Proper Brewing of Black Tea

You might know a little about the kinds of black tea drinkers enjoy, but what about the black tea brewing process? It seems easy, but sometimes, getting that steeping balance can be a challenge. When you know a little about the way black tea is made, you can use that knowledge along with experience to get your black tea brewing process just right.

Storing Your Tea

Black tea also keeps its flavor longer in storage than white or green teas. It's known to hold its potency and taste for two or more years if stored properly. For optimal storage, keep black tea in its original packaging, in a cool, dry place away from the sun. In these conditions, black tea will remain potent for a long time.

Black Tea Brewing

The brewing process for black tea is slightly different than for some other common tea varieties. This has to do with the way black tea is made: since the leaves are processed more in making black tea, the finished product has a stronger flavor-trapping component and is a little 'hardier' than some other teas.

Step 1: The Water - When attempting black tea brewing, first examine the quality of the water. Water with excessive minerals, or various contaminates, does not make a good cup of tea. You may want to use distilled water for a better result. Due to the potency and robust qualities of the black tea leaves, you want to heat water to about 91-95 degrees Celsius (or to a boil). Black tea can stand exposure to very hot water, and when infused, it releases its flavor for a great cup of tea. The hot water should be added directly to leaves already in a container.

Step 2: The Leaves - The amount of tea you use is more of a personal preference. To get the best result when brewing black tea you should use whole tea leaves to get the best result. Whether you are using loose leaves or a tea bag, it is important to remember that the more you use, the stronger the taste will be.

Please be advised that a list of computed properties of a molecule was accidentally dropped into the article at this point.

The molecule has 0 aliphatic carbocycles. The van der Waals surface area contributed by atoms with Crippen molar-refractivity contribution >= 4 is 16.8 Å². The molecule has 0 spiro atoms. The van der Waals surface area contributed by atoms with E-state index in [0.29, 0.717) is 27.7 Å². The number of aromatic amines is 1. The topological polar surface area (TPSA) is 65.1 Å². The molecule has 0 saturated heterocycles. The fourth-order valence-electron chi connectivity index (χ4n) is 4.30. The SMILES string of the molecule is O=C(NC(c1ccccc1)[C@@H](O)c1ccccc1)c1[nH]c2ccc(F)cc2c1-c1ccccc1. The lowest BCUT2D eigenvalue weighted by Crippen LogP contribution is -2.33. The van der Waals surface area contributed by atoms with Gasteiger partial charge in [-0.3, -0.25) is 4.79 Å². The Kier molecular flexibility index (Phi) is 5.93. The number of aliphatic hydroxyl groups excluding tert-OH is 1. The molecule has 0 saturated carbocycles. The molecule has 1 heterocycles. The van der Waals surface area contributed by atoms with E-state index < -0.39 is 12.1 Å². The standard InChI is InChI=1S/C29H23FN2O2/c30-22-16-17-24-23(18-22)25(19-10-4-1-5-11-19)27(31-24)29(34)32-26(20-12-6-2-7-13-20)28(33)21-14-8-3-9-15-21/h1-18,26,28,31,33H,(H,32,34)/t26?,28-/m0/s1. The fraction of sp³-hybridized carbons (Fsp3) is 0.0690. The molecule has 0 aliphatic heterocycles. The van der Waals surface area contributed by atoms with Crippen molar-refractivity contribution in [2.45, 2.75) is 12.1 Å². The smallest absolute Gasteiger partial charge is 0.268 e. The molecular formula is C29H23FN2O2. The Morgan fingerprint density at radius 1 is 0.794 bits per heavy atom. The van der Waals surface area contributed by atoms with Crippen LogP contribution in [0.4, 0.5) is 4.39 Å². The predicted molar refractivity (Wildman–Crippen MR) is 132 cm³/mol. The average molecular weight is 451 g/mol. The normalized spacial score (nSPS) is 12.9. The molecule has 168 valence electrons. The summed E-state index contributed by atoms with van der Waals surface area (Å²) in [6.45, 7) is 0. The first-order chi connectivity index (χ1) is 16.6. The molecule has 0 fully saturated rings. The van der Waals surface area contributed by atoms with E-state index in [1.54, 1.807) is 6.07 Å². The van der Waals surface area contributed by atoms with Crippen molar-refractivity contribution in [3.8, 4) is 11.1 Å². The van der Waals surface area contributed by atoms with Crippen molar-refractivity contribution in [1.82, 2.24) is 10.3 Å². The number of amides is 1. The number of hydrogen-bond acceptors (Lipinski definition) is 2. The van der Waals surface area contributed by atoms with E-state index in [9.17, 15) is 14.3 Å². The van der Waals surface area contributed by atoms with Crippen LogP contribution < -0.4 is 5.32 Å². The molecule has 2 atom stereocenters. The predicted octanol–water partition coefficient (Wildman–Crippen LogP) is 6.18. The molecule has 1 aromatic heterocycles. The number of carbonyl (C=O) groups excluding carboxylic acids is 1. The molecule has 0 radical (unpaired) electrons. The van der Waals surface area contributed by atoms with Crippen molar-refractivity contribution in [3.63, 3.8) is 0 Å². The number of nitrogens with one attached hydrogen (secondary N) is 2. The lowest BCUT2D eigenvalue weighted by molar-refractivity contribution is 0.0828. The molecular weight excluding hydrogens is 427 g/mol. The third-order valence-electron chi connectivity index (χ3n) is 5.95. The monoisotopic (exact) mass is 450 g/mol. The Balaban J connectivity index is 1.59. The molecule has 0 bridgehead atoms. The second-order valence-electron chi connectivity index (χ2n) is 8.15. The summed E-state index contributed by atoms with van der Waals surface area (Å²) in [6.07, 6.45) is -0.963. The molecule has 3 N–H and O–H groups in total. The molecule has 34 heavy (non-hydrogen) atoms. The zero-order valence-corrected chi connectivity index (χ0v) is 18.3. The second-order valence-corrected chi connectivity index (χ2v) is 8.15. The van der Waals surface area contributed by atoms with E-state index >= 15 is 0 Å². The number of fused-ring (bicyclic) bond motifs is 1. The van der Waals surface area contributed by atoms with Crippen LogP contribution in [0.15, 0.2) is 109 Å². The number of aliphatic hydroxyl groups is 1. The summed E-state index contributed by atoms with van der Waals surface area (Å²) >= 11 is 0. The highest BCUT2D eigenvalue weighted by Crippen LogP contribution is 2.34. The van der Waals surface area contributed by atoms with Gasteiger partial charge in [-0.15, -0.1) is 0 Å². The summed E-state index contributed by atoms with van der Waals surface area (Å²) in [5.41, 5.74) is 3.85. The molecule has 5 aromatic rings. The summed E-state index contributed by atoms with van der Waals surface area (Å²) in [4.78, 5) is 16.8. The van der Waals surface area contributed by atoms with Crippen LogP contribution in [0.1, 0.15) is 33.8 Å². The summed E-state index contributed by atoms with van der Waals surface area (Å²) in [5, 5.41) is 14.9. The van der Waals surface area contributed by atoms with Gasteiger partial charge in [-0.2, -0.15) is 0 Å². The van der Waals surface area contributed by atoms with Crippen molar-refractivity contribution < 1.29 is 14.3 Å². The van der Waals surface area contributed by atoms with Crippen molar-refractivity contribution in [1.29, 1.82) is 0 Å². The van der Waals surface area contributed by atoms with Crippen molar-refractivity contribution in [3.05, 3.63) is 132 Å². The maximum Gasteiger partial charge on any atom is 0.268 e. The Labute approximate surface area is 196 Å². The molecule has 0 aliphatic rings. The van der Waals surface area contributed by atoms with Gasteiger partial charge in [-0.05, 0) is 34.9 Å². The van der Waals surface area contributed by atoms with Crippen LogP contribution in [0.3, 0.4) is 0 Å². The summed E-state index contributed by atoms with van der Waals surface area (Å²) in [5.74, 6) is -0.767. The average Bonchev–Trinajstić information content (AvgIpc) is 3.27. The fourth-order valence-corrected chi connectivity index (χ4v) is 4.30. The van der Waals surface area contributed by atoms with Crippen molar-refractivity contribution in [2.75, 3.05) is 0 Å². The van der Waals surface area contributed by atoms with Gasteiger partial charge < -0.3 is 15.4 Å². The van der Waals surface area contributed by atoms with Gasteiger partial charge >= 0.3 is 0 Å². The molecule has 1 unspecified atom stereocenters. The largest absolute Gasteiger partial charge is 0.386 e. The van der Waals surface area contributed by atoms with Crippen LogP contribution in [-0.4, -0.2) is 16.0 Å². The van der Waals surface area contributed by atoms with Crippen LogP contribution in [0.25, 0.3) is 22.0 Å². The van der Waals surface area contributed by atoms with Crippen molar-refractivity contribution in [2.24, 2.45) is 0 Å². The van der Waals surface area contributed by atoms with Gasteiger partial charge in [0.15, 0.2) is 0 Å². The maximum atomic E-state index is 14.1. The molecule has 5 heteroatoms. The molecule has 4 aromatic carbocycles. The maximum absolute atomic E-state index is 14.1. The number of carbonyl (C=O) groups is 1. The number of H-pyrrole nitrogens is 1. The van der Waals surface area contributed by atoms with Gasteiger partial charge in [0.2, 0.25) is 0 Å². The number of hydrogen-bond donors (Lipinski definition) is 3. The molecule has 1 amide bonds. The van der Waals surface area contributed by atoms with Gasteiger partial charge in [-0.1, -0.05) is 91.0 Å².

Step 3: Steeping - Let the mixture steep for two to four minutes. If the tea is not steeped long enough, you may still get a dark color in the glass, but the taste will be weaker than you would expect. On the other hand, leaving the tea leaves in too long will make the tea taste too strong or even bitter.

Lots of tea drinkers add milk or lemon to their teas. If this is the case, you may want to steep your black tea an extra minute or so to compensate for the dilution. Although some studies report that milk in tea decreases some of its potential health benefits, many black tea drinkers add these elements for a special flavor they are accustomed to.

When you have experimented with black tea brewing, you may find that you'll be ready to start collecting the specific flavors you prefer for long-term use. Readers who have found an interest in black tea drinking can use to find out more about varieties of black tea and ways to use it, either iced or hot, for alertness, stress reduction, a balanced diet, and much more.

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